Hagel Announces He Won't Seek Another Senate Term

By Chris Cillizza
washingtonpost.com Staff Writer
Tuesday, September 11, 2007

Sen. Chuck Hagel of Nebraska, one of the most vocal Republican critics of the Bush administration's Iraq policy, announced his retirement yesterday -- bringing to three the number of GOP incumbents set to leave the Senate in 2008.

"I said after I was elected in 1996 that 12 years in the Senate would probably be enough," Hagel said. "It is."

Because the news of his decision leaked in the news media on Saturday, the race to replace him has already begun in earnest.

Former senator Bob Kerrey (D-Neb.) will travel to Washington today to meet with Democratic Senatorial Campaign Committee Chairman Charles E. Schumer (N.Y.) to discuss the race. Kerrey, who represented Nebraska in the Senate from 1989 to 2001, has said he is considering a return to elected office after spending the past six years as president of the New School in New York City.

Paul Johnson, who managed both of Kerrey's Senate bids, described his former boss as "very serious" about a bid. "He has been thinking about it and talking about it for a while," Johnson said.

For Republicans, there is the possibility of a primary between state Attorney General Jon Bruning and Agriculture Secretary Mike Johanns, a former Nebraska governor.

Johanns has been mum about his own interests in a Senate race, although Republican sources familiar with his thinking suggest a bid is more likely than not. Johanns appeared set to challenge Sen. Ben Nelson (D) in the 2006 election cycle but was named to his current post by President Bush in January 2005. Before that selection, Johanns had won two terms as governor and spent most of the 1990s as mayor of Lincoln.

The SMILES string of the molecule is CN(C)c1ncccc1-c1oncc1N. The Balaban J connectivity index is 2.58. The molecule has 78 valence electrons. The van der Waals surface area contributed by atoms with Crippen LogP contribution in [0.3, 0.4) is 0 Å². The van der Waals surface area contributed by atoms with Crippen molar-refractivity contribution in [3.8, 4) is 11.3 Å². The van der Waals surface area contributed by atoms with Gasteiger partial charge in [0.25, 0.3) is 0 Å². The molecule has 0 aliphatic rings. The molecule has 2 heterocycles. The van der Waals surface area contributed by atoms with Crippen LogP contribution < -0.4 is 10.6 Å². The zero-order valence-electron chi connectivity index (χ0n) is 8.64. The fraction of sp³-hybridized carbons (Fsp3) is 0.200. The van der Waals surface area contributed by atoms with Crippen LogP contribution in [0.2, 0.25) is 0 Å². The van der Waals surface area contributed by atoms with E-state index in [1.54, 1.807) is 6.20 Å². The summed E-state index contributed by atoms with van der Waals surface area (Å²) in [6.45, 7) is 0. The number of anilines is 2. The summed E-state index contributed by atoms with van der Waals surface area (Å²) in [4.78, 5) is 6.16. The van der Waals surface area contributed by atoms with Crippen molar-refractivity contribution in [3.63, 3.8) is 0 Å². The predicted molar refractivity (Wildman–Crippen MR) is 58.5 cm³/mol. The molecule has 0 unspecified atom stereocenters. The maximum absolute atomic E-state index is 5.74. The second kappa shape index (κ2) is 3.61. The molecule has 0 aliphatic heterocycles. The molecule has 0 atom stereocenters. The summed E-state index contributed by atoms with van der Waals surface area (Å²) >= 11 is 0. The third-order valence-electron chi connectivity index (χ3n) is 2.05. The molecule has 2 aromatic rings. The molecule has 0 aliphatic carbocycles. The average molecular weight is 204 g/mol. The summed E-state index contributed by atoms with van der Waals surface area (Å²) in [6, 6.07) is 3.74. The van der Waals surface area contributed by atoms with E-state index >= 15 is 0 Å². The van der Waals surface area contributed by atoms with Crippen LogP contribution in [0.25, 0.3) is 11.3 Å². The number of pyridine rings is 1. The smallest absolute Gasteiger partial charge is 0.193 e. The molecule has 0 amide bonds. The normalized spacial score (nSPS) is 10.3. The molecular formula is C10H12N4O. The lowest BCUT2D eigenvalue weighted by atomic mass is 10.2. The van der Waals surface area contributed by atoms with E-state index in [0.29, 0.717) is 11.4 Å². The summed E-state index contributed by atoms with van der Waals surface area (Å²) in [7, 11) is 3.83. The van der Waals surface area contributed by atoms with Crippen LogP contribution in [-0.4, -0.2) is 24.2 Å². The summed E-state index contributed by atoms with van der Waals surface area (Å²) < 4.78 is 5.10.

Bruning has been running for months, assuming that Hagel would either retire or be unable to win a Republican primary because of his criticism of the administration on Iraq.

Jordan McGrain, campaign manager for Bruning, said that his candidate had no plans to withdraw from the contest regardless of whether Johanns runs. "He was prepared to run against a two-term incumbent United States senator -- I think he's proven that he's not afraid of a challenge," McGrain said. "Jon Bruning is in this race to win and will take on all comers, including Mike Johanns."

McGrain added that Bruning will have raised more than $1 million by the close of September and would show roughly $875,000 in the bank.

Hagel joins Sens. Wayne Allard (R-Colo.) and John W. Warner (R-Va.) on the sidelines. Sen. Larry E. Craig (R-Idaho) is expected to resign Sept. 30. Those departures have further complicated an already difficult political landscape for Republicans; 22 GOP seats are up for reelection in 2008, compared with 12 for Democrats.

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